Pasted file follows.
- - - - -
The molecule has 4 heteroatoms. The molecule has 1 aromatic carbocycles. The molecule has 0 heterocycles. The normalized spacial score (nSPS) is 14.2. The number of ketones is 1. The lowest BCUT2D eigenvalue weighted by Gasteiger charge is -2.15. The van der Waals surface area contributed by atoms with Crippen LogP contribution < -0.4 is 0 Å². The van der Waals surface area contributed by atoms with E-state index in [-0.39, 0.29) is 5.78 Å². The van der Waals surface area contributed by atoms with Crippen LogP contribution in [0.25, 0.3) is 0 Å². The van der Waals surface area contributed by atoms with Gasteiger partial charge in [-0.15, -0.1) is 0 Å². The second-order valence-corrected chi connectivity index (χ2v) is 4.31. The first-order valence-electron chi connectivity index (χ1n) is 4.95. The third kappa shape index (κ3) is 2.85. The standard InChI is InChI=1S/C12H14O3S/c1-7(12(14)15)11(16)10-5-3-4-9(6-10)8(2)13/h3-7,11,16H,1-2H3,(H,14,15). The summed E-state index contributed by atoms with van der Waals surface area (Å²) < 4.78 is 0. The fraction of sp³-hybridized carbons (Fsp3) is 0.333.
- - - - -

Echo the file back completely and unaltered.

The molecule has 4 heteroatoms. The molecule has 1 aromatic carbocycles. The molecule has 0 heterocycles. The normalized spacial score (nSPS) is 14.2. The number of ketones is 1. The lowest BCUT2D eigenvalue weighted by Gasteiger charge is -2.15. The van der Waals surface area contributed by atoms with Crippen LogP contribution < -0.4 is 0 Å². The van der Waals surface area contributed by atoms with E-state index in [-0.39, 0.29) is 5.78 Å². The van der Waals surface area contributed by atoms with Crippen LogP contribution in [0.25, 0.3) is 0 Å². The van der Waals surface area contributed by atoms with Gasteiger partial charge in [-0.15, -0.1) is 0 Å². The second-order valence-corrected chi connectivity index (χ2v) is 4.31. The first-order valence-electron chi connectivity index (χ1n) is 4.95. The third kappa shape index (κ3) is 2.85. The standard InChI is InChI=1S/C12H14O3S/c1-7(12(14)15)11(16)10-5-3-4-9(6-10)8(2)13/h3-7,11,16H,1-2H3,(H,14,15). The summed E-state index contributed by atoms with van der Waals surface area (Å²) < 4.78 is 0. The fraction of sp³-hybridized carbons (Fsp3) is 0.333.